Next for Anderson: a 'coalition for new ideas' aimed at 1984?
John Anderson is not about to fade quietly from the American political scene. The veteran Illinois congressman has made this clear and in the process left the door to a possible second run for president four years hence more than ajar.
Despite his distant third-place finish in the Nov. 4 election, Mr. Anderson appears no less convinced that a large and growing number of citizens are thirsting for new approaches to the nation's challenges.
While disappointed that the independent candidate polled but 7 percent of the nation's popular vote, his campaign activists generally view their efforts as worthwhile.
Some, like John S. ames, who quarterbacked the Anderson push in Massachusetts , anticipate that the continued public role pledged by their candidate in his concession speech will involve considerably more than simply speaking out on various matters of national concern.
Already being discussed within Anderson ranks is the possible formation of some sort of "coalition for new ideas for responsive, far-sighted government."
Such a civic organization, or even third political party, would, it is felt, help keep Anderson supporters together while at the same time providing a possible springboard for a renewed presidential try in 1984.
If, as he has indicated, Anderson is to remain a strong voice on the national political scene, he needs not only to hold together as much of his support team as possible but also to expand his backing.
Although he did not fare as well as most recent voter opinion polls indicated he might, his share of the popular vote assures him of needed matching federal campaign funding, which will wipe out a more than $5 million deficit.
He had received less than 5 percent of the vote he would not have qualified for this assistance.
Anderson aides are convinced that his support was weakened considerably by the label of "political spoiler" placed on his candidacy by Democratic foes, who maintained that a vote for him would be "a vote for Ronald Reagan" or, at the least, wasted vote.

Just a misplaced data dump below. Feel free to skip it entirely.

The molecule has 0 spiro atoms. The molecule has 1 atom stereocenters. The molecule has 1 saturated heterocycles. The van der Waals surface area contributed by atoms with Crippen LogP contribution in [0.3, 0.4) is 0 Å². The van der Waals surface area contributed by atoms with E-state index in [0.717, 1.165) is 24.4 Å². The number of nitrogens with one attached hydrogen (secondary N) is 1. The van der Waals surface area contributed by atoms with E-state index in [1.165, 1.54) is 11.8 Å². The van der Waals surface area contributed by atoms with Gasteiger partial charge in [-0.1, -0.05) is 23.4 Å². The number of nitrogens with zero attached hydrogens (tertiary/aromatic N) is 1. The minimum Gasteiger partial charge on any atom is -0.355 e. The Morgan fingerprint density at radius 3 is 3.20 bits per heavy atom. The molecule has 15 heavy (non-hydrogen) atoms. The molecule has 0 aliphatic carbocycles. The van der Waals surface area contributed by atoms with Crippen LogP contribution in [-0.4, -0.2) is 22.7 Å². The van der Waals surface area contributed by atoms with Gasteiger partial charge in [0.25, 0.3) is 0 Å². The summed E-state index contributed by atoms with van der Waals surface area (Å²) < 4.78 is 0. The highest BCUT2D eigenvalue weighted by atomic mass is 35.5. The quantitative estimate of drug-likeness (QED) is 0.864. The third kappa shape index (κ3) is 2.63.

Most, if not all, pre-election voter preference samplings indicated that many citizens who planned to vote for either President Carter or Mr. Reagan actually favored the Illinois congressman but felt he stood no chance of winning.
Noting this, Anderson loyalists maintain that his appeal to the electorate is substantially greater than was recorded in the election.
The strongest Anderson ballot showing both now and last winter in the Republican preference primaries was here in New England.
In Massachusetts and Vermont he polled 15 percent of the popular vote, his highest proportion of support. And he scored 14 percent in Rhode Island, 13 percent in New Hampshire, and 12 percent in Connecticut. The weakest Anderson showing in New England was 10 percent in Maine.
These states were among 20 where his proportion of the popular vote was greater than his 7 percent overall level.
Colorado, Hawaii, and Washington State gave him 11 percent of their popular votes. Others were: Oregon 10 percent; Arizona, the District of columbia, and Iowa 9 percent each; and California, Illinois, Maryland, Minnesota, Montana, New Jersey, and North Dakota 8 percent each.
One of Anderson's weakest showings was in Carter's native Georgia, where he garnered but 2 percent of the votes cast.
Wisconsin, the home base of his running mate, Patrick Lucey, gave the independent only 7 percent.
In New York, one of the states where his appeal to liberal voters was expected to be a major asset, he also received only 7 percent of the popular vote.